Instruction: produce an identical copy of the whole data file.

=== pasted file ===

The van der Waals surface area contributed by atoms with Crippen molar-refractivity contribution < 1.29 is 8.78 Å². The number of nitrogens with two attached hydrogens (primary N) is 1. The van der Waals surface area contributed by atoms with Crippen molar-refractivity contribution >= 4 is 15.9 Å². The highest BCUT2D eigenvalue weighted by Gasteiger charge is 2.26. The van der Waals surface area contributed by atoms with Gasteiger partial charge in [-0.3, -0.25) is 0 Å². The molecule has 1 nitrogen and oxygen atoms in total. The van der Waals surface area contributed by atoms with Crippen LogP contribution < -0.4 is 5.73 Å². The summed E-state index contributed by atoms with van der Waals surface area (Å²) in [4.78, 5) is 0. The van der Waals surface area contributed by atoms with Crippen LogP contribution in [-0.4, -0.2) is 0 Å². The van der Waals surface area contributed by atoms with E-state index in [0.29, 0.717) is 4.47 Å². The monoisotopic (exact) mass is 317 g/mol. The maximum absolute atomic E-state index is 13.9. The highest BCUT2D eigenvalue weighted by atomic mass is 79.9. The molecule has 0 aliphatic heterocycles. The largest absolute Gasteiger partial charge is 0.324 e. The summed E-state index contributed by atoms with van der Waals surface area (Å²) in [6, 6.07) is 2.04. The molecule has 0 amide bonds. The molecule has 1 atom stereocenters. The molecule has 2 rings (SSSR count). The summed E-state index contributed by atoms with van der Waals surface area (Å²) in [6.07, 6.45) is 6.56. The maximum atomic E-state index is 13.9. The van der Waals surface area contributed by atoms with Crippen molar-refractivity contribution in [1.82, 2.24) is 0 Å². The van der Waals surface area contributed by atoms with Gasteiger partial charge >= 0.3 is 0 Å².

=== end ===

The van der Waals surface area contributed by atoms with Crippen molar-refractivity contribution < 1.29 is 8.78 Å². The number of nitrogens with two attached hydrogens (primary N) is 1. The van der Waals surface area contributed by atoms with Crippen molar-refractivity contribution >= 4 is 15.9 Å². The highest BCUT2D eigenvalue weighted by Gasteiger charge is 2.26. The van der Waals surface area contributed by atoms with Gasteiger partial charge in [-0.3, -0.25) is 0 Å². The molecule has 1 nitrogen and oxygen atoms in total. The van der Waals surface area contributed by atoms with Crippen LogP contribution < -0.4 is 5.73 Å². The summed E-state index contributed by atoms with van der Waals surface area (Å²) in [4.78, 5) is 0. The van der Waals surface area contributed by atoms with Crippen LogP contribution in [-0.4, -0.2) is 0 Å². The van der Waals surface area contributed by atoms with E-state index in [0.29, 0.717) is 4.47 Å². The monoisotopic (exact) mass is 317 g/mol. The maximum absolute atomic E-state index is 13.9. The highest BCUT2D eigenvalue weighted by atomic mass is 79.9. The molecule has 0 aliphatic heterocycles. The largest absolute Gasteiger partial charge is 0.324 e. The summed E-state index contributed by atoms with van der Waals surface area (Å²) in [6, 6.07) is 2.04. The molecule has 0 amide bonds. The molecule has 1 atom stereocenters. The molecule has 2 rings (SSSR count). The summed E-state index contributed by atoms with van der Waals surface area (Å²) in [6.07, 6.45) is 6.56. The maximum atomic E-state index is 13.9. The van der Waals surface area contributed by atoms with Crippen molar-refractivity contribution in [1.82, 2.24) is 0 Å². The van der Waals surface area contributed by atoms with Gasteiger partial charge >= 0.3 is 0 Å².